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About sevenperforce

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    Physics Superhero

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  1. In theory, an SSTO has fewer engines, less maintenance, and fewer failure points. In practice, it's just unattainable, and the theoretical advantages are miniscule.
  2. Most rocket engines gimbal from 0 to 4 degrees in any direction, although early models (and NK's current models) use multiple control engines with only one axis of gimbal freedom each. The SSME engines had a ridiculous 10+ degree gimbal in every direction because of how much the CoM changed during ascent. All the engines on the Falcon 9 gimbal, but the center engines has more gimbal than the outer ones because it has slightly more clearance. Although all the engines on the Falcon 9 are reusable, only three are plumbed with ignition fluid for in-air restart. It uses one engine for most landings but it sometimes uses the other two for part or all of the landing burn when it needs extra thrust for low-margin suicide burns.
  3. The 1:1 glide ratio is with the Block 5 grid fins. That video was hella cool, though. I was amazed to see the transonic shock forming around the tail just before the landing burn ignition. Also surprised by how long the landing burn was.
  4. Indeed, but I made the challenge the way I did for a reason, haha. Otherwise people would just pile on the engines and forget. This requires people to be at least a little bit creative. Yes, it looks good in the movies. One of the things I was curious about is whether we'd end up with designs that look a lot like scifi, or designs that look more utilitarian. It may be that I should alter the requirements of this challenge to say that warp time is not counted, or counted differently...not sure of the best way to do it.
  5. Jet-drop staging can be good for polar orbits of small satellites that don't need to stay aloft for very long.
  6. You can do this, but it's a huge waste of dV.
  7. A cone with a sharp transition will have more parasitic drag than a cone with a smooth/rounded transition, due to boundary-layer separation at the interface.
  8. Looking good! I did mean that it needed VTOL engines on a separate thrust axis, but I won't fuss about it.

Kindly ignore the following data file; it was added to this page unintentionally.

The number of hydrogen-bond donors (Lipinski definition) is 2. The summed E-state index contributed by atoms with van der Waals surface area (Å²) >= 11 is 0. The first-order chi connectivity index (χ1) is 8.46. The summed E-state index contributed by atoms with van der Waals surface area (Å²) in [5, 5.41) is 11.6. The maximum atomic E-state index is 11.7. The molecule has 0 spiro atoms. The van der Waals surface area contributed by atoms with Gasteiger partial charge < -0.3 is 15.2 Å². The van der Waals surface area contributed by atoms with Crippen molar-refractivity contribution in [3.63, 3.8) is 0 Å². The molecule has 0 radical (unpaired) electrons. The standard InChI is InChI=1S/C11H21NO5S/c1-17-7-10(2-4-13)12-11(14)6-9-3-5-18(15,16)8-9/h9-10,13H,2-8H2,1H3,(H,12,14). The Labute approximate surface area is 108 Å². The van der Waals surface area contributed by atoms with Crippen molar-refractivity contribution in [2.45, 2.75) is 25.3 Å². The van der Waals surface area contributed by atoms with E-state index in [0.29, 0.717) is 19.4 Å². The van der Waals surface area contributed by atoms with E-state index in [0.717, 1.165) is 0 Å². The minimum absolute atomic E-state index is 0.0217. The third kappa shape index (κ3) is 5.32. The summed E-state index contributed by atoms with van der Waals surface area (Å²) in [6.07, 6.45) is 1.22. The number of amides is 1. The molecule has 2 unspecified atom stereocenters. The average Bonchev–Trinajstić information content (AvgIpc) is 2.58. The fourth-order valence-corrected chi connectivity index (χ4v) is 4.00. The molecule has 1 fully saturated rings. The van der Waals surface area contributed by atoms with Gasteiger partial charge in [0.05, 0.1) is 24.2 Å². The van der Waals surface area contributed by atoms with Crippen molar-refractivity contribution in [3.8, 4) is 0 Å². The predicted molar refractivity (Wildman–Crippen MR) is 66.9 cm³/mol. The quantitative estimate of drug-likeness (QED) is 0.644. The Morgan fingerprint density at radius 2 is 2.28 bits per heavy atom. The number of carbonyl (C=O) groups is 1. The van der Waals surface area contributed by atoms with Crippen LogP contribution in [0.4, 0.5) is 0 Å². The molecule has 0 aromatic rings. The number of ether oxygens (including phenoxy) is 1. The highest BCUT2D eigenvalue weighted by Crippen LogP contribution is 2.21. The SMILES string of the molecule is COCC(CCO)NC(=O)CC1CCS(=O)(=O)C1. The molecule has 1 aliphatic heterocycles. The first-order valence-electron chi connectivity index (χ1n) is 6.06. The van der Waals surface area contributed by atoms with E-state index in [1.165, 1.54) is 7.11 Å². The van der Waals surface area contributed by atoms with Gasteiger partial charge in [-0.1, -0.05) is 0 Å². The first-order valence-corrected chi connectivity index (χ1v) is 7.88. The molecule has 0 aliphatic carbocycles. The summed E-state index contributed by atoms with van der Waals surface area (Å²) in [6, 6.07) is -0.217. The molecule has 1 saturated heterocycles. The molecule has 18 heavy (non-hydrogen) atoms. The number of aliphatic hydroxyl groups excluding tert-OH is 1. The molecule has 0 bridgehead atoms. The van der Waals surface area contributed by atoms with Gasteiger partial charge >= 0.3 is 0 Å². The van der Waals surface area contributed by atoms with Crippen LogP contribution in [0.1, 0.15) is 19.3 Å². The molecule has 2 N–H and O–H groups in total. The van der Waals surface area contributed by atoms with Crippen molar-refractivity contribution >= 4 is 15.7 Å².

9. It depends on your launch vehicle's thrust-to-weight ratio. As a good rule of thumb, I typically try to pitch over gradually enough that my heading always stays inside the prograde marker, but rapidly enough that I hit 45 degrees (halfway over) at around 500 m/s. That's for KSP, obviously; pitchover for real-world launch vehicles is going to be different. A vehicle with very high TWR can execute the pitchover much lower in the atmosphere than a vehicle with a lower TWR, but the curve of airspeed vs pitch angle is going to be pretty similar across the board.
  10. You're right. I dug up the old Falcon 9v1.0 user guide:
  11. Of note -- the F-35B has the radar cross-section of a 2 cm steel marble, if I recall correctly.
  12. I've seen it phrased this way: If you could drive the average sports car straight up through the air, without a roadway, then it would take just a little over two hours of driving to reach the altitude of the International Space Station. But you'd still only be moving at 0.7% the speed of the International Space Station.
  13. From Wikipedia: "The F-117A's faceted shape (made from 2-dimensional flat surfaces) resulted from the limitations of the 1970s-era computer technology used to calculate its radar cross-section. Later supercomputers made it possible for subsequent aircraft like the B-2 bomber to use curved surfaces while maintaining stealth, through the use of far more computational resources to perform the additional calculations." The B-2 was far more radar-invisible and has completely smooth surfaces.
  14. Common misconception, actually. Ugly angular shapes are no better at scattering radar signals than curved ones. The shape of the F-117 was due to the fact that computers of the era were not powerful enough to solve the equations for proper geometry of a smooth radar-scattering surface, and so they had to make do with a multiplanar solution.
  15. I'd like to see a 2.5-m or 3.75-m LANTR. Two operating modes; can run on fuel alone or on fuel + oxidizer. Slightly higher specific impulse than the LV-N in fuel-only mode, with a lower TWR, but massively improved thrust in fuel+oxidizer mode. Enough to make pure-nuclear SSTOs at least vaguely feasible.